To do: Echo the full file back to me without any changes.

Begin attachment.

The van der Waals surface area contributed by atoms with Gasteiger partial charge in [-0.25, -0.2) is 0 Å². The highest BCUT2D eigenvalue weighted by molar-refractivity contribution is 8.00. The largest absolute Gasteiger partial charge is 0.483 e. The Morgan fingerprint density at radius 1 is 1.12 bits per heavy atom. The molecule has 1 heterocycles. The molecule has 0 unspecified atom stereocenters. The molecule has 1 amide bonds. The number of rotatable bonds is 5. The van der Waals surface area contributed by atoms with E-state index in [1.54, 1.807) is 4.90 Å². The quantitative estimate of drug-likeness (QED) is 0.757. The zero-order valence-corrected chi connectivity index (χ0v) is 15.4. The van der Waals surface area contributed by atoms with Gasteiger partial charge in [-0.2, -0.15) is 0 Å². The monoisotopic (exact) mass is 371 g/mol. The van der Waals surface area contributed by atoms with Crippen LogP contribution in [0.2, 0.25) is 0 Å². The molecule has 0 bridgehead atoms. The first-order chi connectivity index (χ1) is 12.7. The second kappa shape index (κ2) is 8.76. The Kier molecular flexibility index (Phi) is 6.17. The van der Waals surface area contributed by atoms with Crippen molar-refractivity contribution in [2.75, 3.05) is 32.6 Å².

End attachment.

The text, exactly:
The van der Waals surface area contributed by atoms with Gasteiger partial charge in [-0.25, -0.2) is 0 Å². The highest BCUT2D eigenvalue weighted by molar-refractivity contribution is 8.00. The largest absolute Gasteiger partial charge is 0.483 e. The Morgan fingerprint density at radius 1 is 1.12 bits per heavy atom. The molecule has 1 heterocycles. The molecule has 0 unspecified atom stereocenters. The molecule has 1 amide bonds. The number of rotatable bonds is 5. The van der Waals surface area contributed by atoms with E-state index in [1.54, 1.807) is 4.90 Å². The quantitative estimate of drug-likeness (QED) is 0.757. The zero-order valence-corrected chi connectivity index (χ0v) is 15.4. The van der Waals surface area contributed by atoms with Gasteiger partial charge in [-0.2, -0.15) is 0 Å². The monoisotopic (exact) mass is 371 g/mol. The van der Waals surface area contributed by atoms with Crippen LogP contribution in [0.2, 0.25) is 0 Å². The molecule has 0 bridgehead atoms. The first-order chi connectivity index (χ1) is 12.7. The second kappa shape index (κ2) is 8.76. The Kier molecular flexibility index (Phi) is 6.17. The van der Waals surface area contributed by atoms with Crippen molar-refractivity contribution in [2.75, 3.05) is 32.6 Å².